For week two of National Preparedness Month, we’re reminding Arizonans to think about their disaster supplies. This week’s theme is Build a Kit. As the old saying goes, an ounce of prevention is worth a pound of cure. This is true for practicing healthy behaviors like being active, eating healthy, or getting vaccinated, but it’s also relevant for preparedness planning. Taking a little time now to go over what you have and what you might need during a disaster can make all the difference when the time comes.
Your disaster supply kit should include food, water, and other supplies your household may need in the event of an emergency. Everyone’s kit will be a little different, but some of the basics include:
- Water (one gallon per person per day for at least three days, for drinking and sanitation)
- Food (at least a three-day supply of non-perishable food)
- Manual can opener (for food)
- First aid kit
- Moist towelettes, garbage bags, and plastic ties (for personal sanitation)
- Extra batteries
- Cellphone with chargers and a backup battery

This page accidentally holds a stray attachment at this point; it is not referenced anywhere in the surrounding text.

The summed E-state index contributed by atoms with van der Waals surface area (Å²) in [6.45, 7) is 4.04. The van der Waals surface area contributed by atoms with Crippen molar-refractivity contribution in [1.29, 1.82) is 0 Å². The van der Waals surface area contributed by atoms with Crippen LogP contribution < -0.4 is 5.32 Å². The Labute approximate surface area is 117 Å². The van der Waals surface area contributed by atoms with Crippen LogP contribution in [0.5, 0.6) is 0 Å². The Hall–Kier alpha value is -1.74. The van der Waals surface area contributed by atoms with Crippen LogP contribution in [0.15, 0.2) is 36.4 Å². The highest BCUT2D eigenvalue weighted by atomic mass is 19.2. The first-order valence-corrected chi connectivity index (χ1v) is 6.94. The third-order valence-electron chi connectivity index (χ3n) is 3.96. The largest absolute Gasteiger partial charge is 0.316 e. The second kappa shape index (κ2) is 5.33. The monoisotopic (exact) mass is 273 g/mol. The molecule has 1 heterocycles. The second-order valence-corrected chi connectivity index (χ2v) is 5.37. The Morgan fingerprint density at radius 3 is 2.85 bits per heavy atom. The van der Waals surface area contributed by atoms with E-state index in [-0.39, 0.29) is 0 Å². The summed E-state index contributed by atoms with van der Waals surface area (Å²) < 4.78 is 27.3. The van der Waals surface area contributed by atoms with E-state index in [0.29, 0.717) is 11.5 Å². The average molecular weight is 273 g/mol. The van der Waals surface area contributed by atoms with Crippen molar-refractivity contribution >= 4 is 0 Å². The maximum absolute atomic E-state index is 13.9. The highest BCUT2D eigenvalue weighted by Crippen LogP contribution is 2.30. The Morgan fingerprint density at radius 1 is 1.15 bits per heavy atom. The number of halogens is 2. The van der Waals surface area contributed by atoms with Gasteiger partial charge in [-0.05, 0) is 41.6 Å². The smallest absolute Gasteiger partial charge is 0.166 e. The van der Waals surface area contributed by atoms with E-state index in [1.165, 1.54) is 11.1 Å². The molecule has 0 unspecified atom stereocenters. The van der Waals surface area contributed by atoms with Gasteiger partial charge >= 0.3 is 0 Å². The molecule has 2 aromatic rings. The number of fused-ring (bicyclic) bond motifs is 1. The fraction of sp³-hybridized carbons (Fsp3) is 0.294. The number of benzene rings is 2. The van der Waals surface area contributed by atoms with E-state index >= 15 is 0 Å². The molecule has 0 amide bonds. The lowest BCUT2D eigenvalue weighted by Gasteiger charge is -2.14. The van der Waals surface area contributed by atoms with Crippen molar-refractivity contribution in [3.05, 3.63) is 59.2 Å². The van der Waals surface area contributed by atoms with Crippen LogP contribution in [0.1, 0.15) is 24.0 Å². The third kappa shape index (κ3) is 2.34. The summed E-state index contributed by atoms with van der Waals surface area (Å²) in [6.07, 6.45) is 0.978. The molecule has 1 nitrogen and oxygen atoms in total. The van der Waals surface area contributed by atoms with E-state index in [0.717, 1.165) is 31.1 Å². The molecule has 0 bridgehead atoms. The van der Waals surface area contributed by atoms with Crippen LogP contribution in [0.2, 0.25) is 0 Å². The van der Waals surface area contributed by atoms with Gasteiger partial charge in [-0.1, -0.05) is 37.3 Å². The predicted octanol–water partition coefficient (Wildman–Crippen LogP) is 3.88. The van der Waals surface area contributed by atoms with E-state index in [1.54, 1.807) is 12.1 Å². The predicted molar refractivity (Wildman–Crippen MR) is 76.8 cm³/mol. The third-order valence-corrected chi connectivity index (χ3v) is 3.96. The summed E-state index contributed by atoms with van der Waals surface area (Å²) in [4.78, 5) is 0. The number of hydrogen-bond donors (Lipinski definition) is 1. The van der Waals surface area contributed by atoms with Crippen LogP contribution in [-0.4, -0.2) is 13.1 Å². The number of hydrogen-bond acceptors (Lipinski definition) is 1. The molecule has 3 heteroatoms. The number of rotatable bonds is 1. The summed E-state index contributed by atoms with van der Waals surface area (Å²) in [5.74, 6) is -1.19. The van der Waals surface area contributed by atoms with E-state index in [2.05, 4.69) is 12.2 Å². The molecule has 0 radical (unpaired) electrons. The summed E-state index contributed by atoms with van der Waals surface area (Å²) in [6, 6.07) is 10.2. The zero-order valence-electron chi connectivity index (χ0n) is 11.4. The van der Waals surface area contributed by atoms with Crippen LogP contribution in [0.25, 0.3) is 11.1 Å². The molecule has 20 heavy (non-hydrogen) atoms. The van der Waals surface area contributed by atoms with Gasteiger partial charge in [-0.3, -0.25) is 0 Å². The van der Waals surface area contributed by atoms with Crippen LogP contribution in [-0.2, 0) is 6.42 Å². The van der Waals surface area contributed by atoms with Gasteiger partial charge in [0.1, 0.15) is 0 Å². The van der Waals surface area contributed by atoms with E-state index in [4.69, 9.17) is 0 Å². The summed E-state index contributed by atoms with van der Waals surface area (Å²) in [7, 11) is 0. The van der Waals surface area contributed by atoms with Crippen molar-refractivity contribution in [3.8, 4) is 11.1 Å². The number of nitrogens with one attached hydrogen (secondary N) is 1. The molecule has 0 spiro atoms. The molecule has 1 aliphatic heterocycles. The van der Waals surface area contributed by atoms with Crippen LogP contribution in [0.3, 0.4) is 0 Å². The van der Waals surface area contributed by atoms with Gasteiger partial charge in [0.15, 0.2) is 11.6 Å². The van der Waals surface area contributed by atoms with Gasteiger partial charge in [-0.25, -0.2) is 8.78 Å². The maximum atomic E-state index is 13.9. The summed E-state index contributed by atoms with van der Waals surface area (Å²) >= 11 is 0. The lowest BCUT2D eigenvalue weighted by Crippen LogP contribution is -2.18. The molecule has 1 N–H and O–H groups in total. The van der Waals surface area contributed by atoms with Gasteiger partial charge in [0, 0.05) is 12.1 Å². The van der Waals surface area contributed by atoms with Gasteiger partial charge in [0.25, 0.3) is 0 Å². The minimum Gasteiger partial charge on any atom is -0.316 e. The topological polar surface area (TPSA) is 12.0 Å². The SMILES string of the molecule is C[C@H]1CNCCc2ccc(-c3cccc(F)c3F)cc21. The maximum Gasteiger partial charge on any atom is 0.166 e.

- Battery-powered or hand crank radio and a NOAA Weather Radio with tone alert
- Whistle (to signal for help)
- Dust mask (to help filter contaminated air)
- Plastic sheeting and duct tape (to shelter in place)
- Wrench or pliers (to turn off utilities)
- Local maps
Take a look at the Ready.gov Emergency Supply Kit Checklist for more ideas on what you might need, like prescription and non-prescription medications.
Additionally, the CDC recommends that people keep additional items on hand to help prevent the spread of COVID-19, influenza, and other viruses. These supplies include masks for people older than age 2, soap, hand sanitizer, and disinfecting wipes.
After you assemble your kit, remember to maintain it regularly to ensure items are safe and ready to use. Consider the following:
- Keep canned food in a cool, dry place.
- Store boxed food in tightly closed plastic or metal containers.
- Replace expired items as needed.
- Re-think your needs every year and update your kit as your needs change.
If you have children in your household, visit the Ready.gov build a kit webpage for kids. There you will find links to games and other resources you can use to get the entire household involved in preparedness.
By working together with our families, friends, and community, we can make sure we have the essential supplies we might need during an emergency. Remember to get on board with National Preparedness Month and take some time this week to build or update your disaster supply kit.